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Sunday, 31 August 2014

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Carlisle woman stole £8,000 from friend, 87, she was meant to be looking after

A woman who stole more than £8,000 from the bank account of a pensioner she was supposed to be looking after has been jailed.

Dawn Ballantyne photo
Dawn Ballantyne

Dawn Ballantyne, 48, of Sewell Road, Currock, Carlisle, raided the account of Agnes Ullyart, over a five-year period.

The pair had been neighbours for more than 25 years.

But when Mrs Ullyart’s daughter moved away, Ballantyne stepped in to help the 87-year-old woman.

Carlisle Crown Court was told Ballantyne used the money to supplement her income but never told her family what she was doing.

Prosecutor Rod Halligan said: “Mrs Ullyart suffered a minor stroke in 2004 which left her with some problems with her legs and she couldn’t move around properly. She needed some assistance.

“Up until 2005, Mrs Ullyart was looked after by her daughter but when she moved away the family approached the defendant who had been a trusted neighbour for 25 years and asked her if she would help.

“In return for her help – collecting Mrs Ullyart’s pension and doing her shopping and cleaning – the defendant was paid £50-a-week. The problem arose in November 2010, when Mrs Ullyart’s daughter asked if there were any bank statements from her mother’s account.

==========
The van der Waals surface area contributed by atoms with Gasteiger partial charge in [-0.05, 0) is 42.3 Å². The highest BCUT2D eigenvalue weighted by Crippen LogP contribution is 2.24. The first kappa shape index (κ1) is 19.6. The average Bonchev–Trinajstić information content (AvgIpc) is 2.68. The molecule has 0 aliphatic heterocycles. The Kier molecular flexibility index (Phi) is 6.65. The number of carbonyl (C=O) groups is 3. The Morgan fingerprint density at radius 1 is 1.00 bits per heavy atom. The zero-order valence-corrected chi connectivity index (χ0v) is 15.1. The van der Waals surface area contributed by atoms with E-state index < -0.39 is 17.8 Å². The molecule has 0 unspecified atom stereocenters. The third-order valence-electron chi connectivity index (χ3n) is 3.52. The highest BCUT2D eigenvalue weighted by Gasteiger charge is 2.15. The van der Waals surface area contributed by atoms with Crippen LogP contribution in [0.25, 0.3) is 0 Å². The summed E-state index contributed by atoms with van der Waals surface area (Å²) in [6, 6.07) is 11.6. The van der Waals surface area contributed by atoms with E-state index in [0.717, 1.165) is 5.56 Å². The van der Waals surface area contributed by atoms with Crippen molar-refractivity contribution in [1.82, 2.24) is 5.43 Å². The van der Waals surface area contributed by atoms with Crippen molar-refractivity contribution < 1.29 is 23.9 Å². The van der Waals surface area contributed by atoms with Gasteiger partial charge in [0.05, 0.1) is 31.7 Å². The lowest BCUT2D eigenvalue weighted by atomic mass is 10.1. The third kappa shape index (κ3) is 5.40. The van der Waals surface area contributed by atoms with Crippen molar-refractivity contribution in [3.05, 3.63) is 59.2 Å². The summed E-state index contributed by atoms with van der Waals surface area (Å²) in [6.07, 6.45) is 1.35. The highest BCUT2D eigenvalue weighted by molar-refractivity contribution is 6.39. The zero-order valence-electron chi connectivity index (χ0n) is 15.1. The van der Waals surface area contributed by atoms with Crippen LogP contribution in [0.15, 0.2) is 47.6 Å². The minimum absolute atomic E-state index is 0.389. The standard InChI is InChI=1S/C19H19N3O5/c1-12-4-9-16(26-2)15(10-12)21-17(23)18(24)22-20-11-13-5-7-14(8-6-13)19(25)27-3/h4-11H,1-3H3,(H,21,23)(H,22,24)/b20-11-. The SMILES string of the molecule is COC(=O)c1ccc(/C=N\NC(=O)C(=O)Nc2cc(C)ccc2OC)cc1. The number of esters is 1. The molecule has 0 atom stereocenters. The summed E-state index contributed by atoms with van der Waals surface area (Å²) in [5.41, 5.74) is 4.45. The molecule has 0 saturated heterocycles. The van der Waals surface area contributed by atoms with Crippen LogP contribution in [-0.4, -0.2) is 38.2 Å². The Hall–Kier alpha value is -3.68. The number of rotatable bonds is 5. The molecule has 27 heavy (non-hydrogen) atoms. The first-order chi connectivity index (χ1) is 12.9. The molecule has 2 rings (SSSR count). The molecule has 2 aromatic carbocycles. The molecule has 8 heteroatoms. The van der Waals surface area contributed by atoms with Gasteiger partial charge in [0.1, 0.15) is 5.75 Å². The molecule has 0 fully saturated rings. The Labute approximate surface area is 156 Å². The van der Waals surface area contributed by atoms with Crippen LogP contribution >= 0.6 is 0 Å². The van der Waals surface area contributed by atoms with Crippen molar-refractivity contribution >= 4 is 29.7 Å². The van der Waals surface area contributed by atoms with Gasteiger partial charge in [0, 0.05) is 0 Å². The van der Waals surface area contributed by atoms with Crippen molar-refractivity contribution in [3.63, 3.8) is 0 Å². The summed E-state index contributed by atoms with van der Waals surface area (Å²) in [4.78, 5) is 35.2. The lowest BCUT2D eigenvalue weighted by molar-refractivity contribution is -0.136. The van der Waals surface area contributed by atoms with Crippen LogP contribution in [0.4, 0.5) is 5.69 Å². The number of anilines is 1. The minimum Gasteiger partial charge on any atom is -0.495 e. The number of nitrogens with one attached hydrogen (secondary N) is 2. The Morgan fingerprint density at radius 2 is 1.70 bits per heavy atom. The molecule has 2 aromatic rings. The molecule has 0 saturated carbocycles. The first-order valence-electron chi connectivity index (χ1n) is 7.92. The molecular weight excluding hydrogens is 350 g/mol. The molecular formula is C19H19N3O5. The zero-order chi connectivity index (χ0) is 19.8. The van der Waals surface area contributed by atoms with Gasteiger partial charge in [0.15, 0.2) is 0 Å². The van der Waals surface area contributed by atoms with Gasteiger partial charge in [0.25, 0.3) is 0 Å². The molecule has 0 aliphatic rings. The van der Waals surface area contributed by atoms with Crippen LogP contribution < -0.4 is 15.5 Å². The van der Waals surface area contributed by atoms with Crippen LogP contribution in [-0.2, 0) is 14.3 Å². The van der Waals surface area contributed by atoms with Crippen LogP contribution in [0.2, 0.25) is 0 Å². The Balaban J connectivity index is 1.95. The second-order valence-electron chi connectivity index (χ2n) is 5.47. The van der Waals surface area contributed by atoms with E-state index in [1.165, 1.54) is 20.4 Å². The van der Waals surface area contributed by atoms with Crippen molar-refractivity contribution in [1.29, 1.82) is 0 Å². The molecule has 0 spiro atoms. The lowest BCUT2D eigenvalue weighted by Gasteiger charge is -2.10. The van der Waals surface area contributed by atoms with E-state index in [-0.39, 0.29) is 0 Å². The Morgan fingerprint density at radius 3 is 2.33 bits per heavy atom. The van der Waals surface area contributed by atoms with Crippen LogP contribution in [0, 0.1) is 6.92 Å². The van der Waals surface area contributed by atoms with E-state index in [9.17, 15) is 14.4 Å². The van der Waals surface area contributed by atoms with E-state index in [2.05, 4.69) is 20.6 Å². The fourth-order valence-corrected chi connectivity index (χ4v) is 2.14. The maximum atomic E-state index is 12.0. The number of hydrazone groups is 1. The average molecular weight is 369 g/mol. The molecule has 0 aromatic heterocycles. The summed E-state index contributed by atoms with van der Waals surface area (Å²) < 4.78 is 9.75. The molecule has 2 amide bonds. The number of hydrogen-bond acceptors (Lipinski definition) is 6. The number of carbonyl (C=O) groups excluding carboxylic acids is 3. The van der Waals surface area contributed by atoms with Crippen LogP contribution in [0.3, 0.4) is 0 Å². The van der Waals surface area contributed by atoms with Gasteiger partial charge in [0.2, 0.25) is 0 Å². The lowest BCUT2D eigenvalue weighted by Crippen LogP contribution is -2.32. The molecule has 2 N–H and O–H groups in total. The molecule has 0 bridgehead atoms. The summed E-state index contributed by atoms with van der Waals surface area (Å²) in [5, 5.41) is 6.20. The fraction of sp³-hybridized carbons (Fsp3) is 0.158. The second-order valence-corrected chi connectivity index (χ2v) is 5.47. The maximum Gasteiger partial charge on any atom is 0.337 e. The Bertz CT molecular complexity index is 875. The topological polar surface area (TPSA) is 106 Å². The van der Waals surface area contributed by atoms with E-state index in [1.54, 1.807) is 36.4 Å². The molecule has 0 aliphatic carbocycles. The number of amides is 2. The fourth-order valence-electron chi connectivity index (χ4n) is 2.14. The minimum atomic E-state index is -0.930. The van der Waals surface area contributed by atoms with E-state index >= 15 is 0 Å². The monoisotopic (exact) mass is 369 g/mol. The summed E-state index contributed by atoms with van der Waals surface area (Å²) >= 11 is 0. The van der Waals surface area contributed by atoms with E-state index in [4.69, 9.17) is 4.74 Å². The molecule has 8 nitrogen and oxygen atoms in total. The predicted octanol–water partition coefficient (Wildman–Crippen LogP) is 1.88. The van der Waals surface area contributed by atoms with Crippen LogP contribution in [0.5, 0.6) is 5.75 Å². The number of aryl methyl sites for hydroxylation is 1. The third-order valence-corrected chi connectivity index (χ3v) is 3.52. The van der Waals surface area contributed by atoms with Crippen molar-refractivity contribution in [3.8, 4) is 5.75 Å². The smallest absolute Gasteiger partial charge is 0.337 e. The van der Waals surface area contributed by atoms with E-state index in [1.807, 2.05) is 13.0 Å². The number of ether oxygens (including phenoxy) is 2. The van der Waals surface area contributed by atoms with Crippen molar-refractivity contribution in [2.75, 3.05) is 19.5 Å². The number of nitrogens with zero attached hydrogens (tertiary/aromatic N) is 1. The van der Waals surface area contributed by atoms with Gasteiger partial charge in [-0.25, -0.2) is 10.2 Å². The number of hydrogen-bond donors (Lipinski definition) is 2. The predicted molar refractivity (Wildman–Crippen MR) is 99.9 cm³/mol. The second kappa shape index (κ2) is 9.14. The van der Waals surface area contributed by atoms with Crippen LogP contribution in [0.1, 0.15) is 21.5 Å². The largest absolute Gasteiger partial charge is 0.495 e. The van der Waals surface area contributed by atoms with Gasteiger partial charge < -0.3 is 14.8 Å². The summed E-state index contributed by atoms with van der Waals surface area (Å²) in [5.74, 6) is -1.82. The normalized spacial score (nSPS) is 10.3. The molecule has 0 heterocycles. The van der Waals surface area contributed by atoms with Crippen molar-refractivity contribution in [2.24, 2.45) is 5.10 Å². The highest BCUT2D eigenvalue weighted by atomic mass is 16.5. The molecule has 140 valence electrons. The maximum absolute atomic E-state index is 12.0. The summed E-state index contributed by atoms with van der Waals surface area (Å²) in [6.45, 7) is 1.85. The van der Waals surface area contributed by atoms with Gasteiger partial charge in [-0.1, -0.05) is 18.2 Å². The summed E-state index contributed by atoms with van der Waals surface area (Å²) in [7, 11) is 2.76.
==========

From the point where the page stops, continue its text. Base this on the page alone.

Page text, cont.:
“Ballantyne said she had not received any statements from Mrs Ullyart’s Post Office account for a long time.

Inquiries were made and the Post Office said statements had been sent out every three months.

“When the account was examined it emerged that extra money had been taken out.”

Ballantyne admitted stealing cash from Mrs Ullyart at an earlier court appearance.

Defence counsel Andrew Ford said: “My client is very, very sorry for what she has done. She was the victim’s close friend and neighbour and was a very good physical help to her – shopping and dressing her which makes the breach of trust even worse.

“When she needed extra cash she topped herself up using money from Mrs Ullyart’s account. It’s dreadful and dishonest. It was an abuse of their relationship rather than the deliberate targeting of an unknown victim.

“The defendant fell on hard times after she was made redundant from a fish and chip shop.

“She did not lead a luxurious life by way of these extra means.”

Sentencing Ballantyne to eight months in jail, Recorder Harry Narayan said: “This was a theft from a vulnerable lady over a long period of time – five years – and that is the aggravating feature.”

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